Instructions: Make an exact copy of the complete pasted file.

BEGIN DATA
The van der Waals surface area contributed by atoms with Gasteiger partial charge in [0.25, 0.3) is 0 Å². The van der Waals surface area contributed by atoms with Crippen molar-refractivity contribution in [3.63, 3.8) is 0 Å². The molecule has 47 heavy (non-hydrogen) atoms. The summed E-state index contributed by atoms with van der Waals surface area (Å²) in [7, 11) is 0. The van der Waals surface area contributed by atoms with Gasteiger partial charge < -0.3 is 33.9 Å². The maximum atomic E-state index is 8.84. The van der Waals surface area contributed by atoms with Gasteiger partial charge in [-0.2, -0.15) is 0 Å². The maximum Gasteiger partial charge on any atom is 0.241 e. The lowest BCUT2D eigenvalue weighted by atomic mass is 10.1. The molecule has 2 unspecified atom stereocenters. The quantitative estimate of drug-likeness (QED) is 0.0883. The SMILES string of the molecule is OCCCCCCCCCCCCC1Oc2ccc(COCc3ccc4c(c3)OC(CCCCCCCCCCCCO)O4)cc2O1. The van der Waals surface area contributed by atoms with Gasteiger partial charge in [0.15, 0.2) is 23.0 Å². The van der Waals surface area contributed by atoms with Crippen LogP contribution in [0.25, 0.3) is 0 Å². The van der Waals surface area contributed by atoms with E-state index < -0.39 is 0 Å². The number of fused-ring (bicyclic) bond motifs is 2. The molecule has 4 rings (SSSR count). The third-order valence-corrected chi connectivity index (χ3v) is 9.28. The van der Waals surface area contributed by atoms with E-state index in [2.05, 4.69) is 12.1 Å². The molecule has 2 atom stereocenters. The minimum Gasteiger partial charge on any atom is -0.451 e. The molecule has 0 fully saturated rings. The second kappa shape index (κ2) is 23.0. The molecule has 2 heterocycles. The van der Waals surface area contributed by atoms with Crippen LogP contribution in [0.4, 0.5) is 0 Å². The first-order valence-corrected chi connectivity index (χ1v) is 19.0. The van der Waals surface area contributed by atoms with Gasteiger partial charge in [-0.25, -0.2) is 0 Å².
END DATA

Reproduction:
The van der Waals surface area contributed by atoms with Gasteiger partial charge in [0.25, 0.3) is 0 Å². The van der Waals surface area contributed by atoms with Crippen molar-refractivity contribution in [3.63, 3.8) is 0 Å². The molecule has 47 heavy (non-hydrogen) atoms. The summed E-state index contributed by atoms with van der Waals surface area (Å²) in [7, 11) is 0. The van der Waals surface area contributed by atoms with Gasteiger partial charge < -0.3 is 33.9 Å². The maximum atomic E-state index is 8.84. The van der Waals surface area contributed by atoms with Gasteiger partial charge in [-0.2, -0.15) is 0 Å². The maximum Gasteiger partial charge on any atom is 0.241 e. The lowest BCUT2D eigenvalue weighted by atomic mass is 10.1. The molecule has 2 unspecified atom stereocenters. The quantitative estimate of drug-likeness (QED) is 0.0883. The SMILES string of the molecule is OCCCCCCCCCCCCC1Oc2ccc(COCc3ccc4c(c3)OC(CCCCCCCCCCCCO)O4)cc2O1. The van der Waals surface area contributed by atoms with Gasteiger partial charge in [0.15, 0.2) is 23.0 Å². The van der Waals surface area contributed by atoms with Crippen LogP contribution in [0.25, 0.3) is 0 Å². The van der Waals surface area contributed by atoms with E-state index < -0.39 is 0 Å². The number of fused-ring (bicyclic) bond motifs is 2. The molecule has 4 rings (SSSR count). The third-order valence-corrected chi connectivity index (χ3v) is 9.28. The van der Waals surface area contributed by atoms with E-state index in [2.05, 4.69) is 12.1 Å². The molecule has 2 atom stereocenters. The minimum Gasteiger partial charge on any atom is -0.451 e. The molecule has 0 fully saturated rings. The second kappa shape index (κ2) is 23.0. The molecule has 2 heterocycles. The van der Waals surface area contributed by atoms with Crippen LogP contribution in [0.4, 0.5) is 0 Å². The first-order valence-corrected chi connectivity index (χ1v) is 19.0. The van der Waals surface area contributed by atoms with Gasteiger partial charge in [-0.25, -0.2) is 0 Å².